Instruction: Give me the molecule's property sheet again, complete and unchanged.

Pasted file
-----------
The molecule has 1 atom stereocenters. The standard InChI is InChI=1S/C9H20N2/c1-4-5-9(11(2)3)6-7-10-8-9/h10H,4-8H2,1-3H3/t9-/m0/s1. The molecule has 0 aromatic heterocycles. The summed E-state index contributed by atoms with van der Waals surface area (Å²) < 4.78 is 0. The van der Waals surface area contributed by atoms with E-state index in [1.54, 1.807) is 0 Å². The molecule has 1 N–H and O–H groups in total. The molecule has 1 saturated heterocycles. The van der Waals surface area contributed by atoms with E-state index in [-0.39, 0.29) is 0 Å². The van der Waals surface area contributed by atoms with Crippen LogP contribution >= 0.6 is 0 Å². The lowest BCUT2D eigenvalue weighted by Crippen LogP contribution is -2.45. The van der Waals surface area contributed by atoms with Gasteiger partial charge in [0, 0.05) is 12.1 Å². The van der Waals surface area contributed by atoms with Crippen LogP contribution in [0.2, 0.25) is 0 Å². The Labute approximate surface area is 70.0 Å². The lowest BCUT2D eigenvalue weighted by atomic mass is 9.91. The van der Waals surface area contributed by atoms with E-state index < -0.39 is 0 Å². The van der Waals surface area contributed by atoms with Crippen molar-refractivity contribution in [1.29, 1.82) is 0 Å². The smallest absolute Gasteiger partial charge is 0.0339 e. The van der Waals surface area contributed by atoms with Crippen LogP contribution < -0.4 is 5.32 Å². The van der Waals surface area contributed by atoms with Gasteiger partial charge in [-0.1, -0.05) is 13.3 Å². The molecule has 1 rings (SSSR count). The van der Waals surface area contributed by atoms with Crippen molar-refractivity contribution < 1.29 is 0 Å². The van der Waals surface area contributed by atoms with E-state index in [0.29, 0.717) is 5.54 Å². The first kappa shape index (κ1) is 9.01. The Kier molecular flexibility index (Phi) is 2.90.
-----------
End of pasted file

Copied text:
The molecule has 1 atom stereocenters. The standard InChI is InChI=1S/C9H20N2/c1-4-5-9(11(2)3)6-7-10-8-9/h10H,4-8H2,1-3H3/t9-/m0/s1. The molecule has 0 aromatic heterocycles. The summed E-state index contributed by atoms with van der Waals surface area (Å²) < 4.78 is 0. The van der Waals surface area contributed by atoms with E-state index in [1.54, 1.807) is 0 Å². The molecule has 1 N–H and O–H groups in total. The molecule has 1 saturated heterocycles. The van der Waals surface area contributed by atoms with E-state index in [-0.39, 0.29) is 0 Å². The van der Waals surface area contributed by atoms with Crippen LogP contribution >= 0.6 is 0 Å². The lowest BCUT2D eigenvalue weighted by Crippen LogP contribution is -2.45. The van der Waals surface area contributed by atoms with Gasteiger partial charge in [0, 0.05) is 12.1 Å². The van der Waals surface area contributed by atoms with Crippen LogP contribution in [0.2, 0.25) is 0 Å². The Labute approximate surface area is 70.0 Å². The lowest BCUT2D eigenvalue weighted by atomic mass is 9.91. The van der Waals surface area contributed by atoms with E-state index < -0.39 is 0 Å². The van der Waals surface area contributed by atoms with Crippen molar-refractivity contribution in [1.29, 1.82) is 0 Å². The smallest absolute Gasteiger partial charge is 0.0339 e. The van der Waals surface area contributed by atoms with Crippen LogP contribution < -0.4 is 5.32 Å². The van der Waals surface area contributed by atoms with Gasteiger partial charge in [-0.1, -0.05) is 13.3 Å². The molecule has 1 rings (SSSR count). The van der Waals surface area contributed by atoms with Crippen molar-refractivity contribution < 1.29 is 0 Å². The van der Waals surface area contributed by atoms with E-state index in [0.29, 0.717) is 5.54 Å². The first kappa shape index (κ1) is 9.01. The Kier molecular flexibility index (Phi) is 2.90.